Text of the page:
Sometimes, chronic pain is due to a chronic condition, such as arthritis, which produces painful inflammation in your joints, or fibromyalgia, which causes aching in your muscles.
Occasionally, chronic pain may stem from an accident, infection or surgery that damages a peripheral or spinal nerve. This type of nerve pain that lingers after the original injury heals is called neuropathic (noor-o-PATH-ik) — meaning the damaged nerve, not the original injury, is causing the pain.
Once damaged, the nerve may send pain messages that are unwarranted.


Little is known about why injured nerves sometimes misfire and send painful messages. However, one reason is that when a nerve cell is destroyed, the severed end of the surviving fiber can sprout a tangle of unorganized nerve fibers (neuroma). This bundle of nerve tissue then starts sending spontaneous pain signals. These fibers also refuse to follow normal checks and balances that control the rest of your nervous system, keeping pain at bay.
http://www.mayoclinic.com/invoke.cfm...8688CAA02392A7
Chronic pain perception syndrome

Controlling chronic pain: One woman's story

Pain Journal

I really didnt mean to write a novel here..lol..I just wanted to share how Chronic Pain works & the very real affect it can have on us...Good Luck to both of you in finding some answers & relief...((((((((hugs)))))))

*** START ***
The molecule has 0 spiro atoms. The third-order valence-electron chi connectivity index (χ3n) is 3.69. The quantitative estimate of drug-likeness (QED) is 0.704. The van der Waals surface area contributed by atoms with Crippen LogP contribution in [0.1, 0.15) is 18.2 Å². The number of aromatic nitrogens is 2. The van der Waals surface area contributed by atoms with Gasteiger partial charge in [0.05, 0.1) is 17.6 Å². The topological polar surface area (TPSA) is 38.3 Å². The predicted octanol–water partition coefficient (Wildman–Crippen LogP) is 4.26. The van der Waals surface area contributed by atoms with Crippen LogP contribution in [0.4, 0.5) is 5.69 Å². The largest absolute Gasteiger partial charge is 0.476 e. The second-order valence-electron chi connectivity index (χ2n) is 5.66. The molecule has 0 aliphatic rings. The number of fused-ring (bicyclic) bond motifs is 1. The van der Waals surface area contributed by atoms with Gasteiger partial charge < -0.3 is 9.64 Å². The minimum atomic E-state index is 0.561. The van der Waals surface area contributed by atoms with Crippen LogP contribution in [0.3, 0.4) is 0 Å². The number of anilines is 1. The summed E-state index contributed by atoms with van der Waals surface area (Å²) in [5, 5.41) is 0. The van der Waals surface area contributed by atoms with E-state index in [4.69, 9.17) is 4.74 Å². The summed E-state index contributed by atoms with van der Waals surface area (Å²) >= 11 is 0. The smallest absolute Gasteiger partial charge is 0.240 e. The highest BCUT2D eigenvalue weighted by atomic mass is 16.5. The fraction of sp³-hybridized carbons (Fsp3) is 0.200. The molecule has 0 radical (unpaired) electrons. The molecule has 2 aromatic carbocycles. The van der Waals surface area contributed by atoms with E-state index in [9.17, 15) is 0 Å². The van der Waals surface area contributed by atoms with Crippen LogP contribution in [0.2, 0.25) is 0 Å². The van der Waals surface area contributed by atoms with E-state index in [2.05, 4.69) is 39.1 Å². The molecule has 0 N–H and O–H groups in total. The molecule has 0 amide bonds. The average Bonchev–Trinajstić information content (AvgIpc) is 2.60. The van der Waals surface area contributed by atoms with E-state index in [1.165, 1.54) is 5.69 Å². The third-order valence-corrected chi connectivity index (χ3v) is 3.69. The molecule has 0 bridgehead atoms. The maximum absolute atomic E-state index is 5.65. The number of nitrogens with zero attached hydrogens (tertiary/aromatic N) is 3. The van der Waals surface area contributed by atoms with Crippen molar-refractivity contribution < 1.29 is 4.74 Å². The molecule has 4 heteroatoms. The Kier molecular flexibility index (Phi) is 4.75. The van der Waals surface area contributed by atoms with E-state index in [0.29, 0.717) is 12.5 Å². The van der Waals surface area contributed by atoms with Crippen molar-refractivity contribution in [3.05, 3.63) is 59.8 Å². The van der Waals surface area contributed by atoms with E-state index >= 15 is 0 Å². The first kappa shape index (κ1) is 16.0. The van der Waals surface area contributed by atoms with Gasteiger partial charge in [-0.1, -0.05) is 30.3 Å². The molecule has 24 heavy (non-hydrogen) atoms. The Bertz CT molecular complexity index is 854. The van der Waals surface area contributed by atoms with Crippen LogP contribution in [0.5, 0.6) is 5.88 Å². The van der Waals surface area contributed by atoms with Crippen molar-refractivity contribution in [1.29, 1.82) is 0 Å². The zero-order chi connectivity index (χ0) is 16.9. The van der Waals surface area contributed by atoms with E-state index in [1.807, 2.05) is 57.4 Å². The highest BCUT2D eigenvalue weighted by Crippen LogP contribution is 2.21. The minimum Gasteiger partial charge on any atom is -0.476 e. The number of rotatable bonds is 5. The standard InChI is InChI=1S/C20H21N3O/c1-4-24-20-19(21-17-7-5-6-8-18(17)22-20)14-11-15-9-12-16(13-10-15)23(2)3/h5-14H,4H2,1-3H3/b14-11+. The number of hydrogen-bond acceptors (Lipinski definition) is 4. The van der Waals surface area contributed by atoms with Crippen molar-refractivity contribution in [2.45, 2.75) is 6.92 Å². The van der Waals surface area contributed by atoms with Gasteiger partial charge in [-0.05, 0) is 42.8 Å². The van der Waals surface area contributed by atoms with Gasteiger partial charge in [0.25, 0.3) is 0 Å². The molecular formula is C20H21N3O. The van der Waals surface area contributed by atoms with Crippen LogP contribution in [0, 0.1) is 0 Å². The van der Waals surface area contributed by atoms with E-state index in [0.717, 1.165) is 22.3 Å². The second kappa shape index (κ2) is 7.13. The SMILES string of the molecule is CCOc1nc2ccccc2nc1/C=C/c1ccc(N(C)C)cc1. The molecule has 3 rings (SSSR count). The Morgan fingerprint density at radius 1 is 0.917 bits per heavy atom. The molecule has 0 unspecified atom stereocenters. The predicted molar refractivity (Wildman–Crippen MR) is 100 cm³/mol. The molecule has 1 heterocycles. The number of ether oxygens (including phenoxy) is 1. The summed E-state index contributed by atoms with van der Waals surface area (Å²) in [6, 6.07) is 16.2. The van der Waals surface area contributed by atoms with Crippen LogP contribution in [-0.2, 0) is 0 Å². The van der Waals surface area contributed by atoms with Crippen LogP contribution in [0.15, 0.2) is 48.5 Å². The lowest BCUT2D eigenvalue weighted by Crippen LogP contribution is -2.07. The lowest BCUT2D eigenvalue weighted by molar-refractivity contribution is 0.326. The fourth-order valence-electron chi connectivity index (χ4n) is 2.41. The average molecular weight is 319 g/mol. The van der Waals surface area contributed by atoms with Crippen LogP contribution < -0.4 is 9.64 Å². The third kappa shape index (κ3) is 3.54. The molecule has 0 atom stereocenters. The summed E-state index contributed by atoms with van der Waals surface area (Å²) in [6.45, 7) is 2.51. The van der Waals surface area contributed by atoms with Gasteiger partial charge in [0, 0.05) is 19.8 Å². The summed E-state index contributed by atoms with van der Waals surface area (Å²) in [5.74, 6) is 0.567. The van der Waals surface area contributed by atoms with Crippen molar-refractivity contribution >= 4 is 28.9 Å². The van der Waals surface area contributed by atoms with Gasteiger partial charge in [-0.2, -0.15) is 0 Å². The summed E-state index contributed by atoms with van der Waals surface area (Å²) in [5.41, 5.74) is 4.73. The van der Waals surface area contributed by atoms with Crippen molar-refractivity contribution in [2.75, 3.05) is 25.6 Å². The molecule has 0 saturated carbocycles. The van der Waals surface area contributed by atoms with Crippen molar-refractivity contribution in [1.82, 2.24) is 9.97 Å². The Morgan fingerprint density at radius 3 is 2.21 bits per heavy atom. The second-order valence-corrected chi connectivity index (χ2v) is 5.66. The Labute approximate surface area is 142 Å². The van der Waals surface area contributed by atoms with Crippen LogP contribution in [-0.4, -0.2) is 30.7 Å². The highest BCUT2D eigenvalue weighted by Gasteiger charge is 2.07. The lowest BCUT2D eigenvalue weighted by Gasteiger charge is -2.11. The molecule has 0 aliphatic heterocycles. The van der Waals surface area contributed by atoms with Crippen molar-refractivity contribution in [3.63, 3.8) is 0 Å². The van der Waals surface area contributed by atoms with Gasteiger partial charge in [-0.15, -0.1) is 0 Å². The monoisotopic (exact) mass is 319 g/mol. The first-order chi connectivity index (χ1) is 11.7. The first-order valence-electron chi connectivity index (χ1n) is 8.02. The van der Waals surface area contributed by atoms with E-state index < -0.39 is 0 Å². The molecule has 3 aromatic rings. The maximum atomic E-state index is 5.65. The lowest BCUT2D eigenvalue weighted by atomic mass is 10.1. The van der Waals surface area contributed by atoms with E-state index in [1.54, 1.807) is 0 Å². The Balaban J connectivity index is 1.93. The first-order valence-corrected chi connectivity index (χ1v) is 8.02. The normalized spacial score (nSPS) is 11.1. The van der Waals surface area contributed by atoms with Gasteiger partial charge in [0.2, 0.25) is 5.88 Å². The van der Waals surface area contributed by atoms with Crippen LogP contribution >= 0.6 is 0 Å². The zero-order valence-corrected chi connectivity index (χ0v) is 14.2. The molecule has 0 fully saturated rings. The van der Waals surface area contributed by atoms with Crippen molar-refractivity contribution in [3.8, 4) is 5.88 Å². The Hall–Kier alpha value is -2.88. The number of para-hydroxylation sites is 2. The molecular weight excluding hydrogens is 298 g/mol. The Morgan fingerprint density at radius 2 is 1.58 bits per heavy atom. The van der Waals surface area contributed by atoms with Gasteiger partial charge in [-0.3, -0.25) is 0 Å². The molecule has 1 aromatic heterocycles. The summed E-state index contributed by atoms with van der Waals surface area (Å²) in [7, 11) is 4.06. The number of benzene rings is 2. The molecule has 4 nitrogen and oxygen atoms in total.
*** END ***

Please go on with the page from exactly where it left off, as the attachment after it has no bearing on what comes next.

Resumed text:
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  #14  
Unread 12-02-2003, 11:31 AM
What does a prolapse feel like internally?

Kelou,
I must have one of those kind of bodies too.Most pain meds have bad side effects with me so I'm usually left to just deal with the pain I have xanax right now to take at night .I've only taken it once and had a horrible headache.The last Dr. I went to told me not to take the xanax and gave me a prescription for bentyl but I haven't gotten it filled yet because it has some bad side effects and I'm tired of wasting money on meds that don't agree with me.I'm still going from one Dr. to another right now trying to find out where the source of the pain is coming from, hoping and praying we'll get some answers soon.It gets very frustrating sometimes.Like you say it helps to take on a fresh attitude.It's easy to get depressed on this road but I have to shake it off and think about all my blessings and how much worse it could be.There are answers ahead.I just have to be patient.There has to be a reason for all of this.And yes, attitude does go a long ways Hope you have a great day and keep us posted.

's
  #15  
Unread 12-02-2003, 11:41 AM
What does a prolapse feel like internally?

Kelou,I keep a pain diary also.That's a good thing to do, I think.I still don't understand what's going on but at least I'm keeping track of it.
's